GRATITUDE THAT LEADS TO RESURRECTION

 “When he was at the table with them, he took bread, gave thanks, broke it and began to give it to them” (Luke 24:30 NIV).

It’s same to assume this verse is part of the story of the Last Supper, right?  Things are not as they appear, however!  While the circumstances are very similar, the timing is very different.  This moment happened after Jesus was resurrected.  The day after his resurrection, Jesus appeared to many of his disciples, but they did not recognize him.  It took this moment back around the table, breaking bread together, before they suddenly realized who was in the room.

“Then their eyes were opened and they recognized him” (Luke 24:31 NIV).

Why recognize him now?  Something about the way this moment unfolded proved to them that Jesus had risen from the dead.  This was a repeat of the scene from four nights before.  Take, eat.  Remember me.  “Jesus took bread, and when he had given thanks, he broke it and gave it to his disciples, saying, ‘Take and eat; this is my body’” (Matthew 26:26 NIV). 

Last time, Jesus had been burdened by the knowledge of what was to come, and the dinner was no light social affair—it was full of heavy foreboding.  This time sparks with the energy of triumph.  His body was broken, yes.  But now it is given to sustain and give life.  Something about this act of sharing gives life and hope.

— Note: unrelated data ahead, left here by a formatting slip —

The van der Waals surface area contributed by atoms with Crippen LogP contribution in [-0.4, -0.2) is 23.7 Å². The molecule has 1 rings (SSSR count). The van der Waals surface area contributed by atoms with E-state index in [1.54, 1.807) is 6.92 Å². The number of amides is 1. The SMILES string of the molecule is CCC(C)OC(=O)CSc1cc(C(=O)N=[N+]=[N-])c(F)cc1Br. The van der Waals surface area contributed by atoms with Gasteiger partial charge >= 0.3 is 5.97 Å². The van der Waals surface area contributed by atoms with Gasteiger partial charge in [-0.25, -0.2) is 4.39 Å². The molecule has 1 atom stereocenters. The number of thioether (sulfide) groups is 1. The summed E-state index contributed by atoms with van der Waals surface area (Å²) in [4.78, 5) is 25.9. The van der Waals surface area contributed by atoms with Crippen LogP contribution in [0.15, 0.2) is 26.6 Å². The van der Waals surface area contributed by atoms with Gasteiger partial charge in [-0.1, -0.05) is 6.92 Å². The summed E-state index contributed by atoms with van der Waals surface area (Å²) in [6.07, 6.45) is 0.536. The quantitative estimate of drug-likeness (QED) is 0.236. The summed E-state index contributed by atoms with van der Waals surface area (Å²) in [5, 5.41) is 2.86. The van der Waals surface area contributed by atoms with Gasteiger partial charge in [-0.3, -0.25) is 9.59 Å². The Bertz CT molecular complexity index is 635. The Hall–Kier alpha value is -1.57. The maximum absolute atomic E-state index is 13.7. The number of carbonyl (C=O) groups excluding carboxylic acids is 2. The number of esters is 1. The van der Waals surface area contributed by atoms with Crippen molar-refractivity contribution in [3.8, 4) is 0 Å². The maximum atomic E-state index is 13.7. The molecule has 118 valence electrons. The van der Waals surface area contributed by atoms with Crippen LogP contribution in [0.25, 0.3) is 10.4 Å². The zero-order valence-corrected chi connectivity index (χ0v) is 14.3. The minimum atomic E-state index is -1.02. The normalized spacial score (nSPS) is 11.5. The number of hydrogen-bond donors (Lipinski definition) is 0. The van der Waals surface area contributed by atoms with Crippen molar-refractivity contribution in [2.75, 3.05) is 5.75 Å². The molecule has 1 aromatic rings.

As Jesus took the bread, his first act was to thank God for it.  What was in that prayer?  Relief for a painful journey completed?  Excitement for the Kingdom of God at hand?  One thing is certain: he was grateful.  At the heart of resurrection is gratitude. 

He was grateful before the cross when he was in Jerusalem surrounded by the accolades of the crowds and the religious glamour of teaching in the Temple at Passover.  He was just as grateful after the pain of betrayal, abandonment, humiliation, excruciating torture, and death. 

He again shared bread with the very men that turned their backs on him.  He offered bread but this act was more than sharing bread.  His offer told his disciples that his sacrifice was still for them.  He still offers his body.  He still includes them.

Praying like Jesus means that we have a heart of gratitude for the work God is doing in our lives, no matter what season we are in.  Resurrection is coming.

QUESTIONS FOR CONTEMPLATION

  • Do you recognize the work of the risen Savior in your life? 
  • Are there places in your life that are pre-resurrection that you can be grateful for?
  • Are there things that God has already resurrected that you can thank him for?

PRAYER POINTS

  • Ask God to resurrect dead places in your life: dreams, memories, dormant gifts, relationships.
  • Thank God for his resurrection power.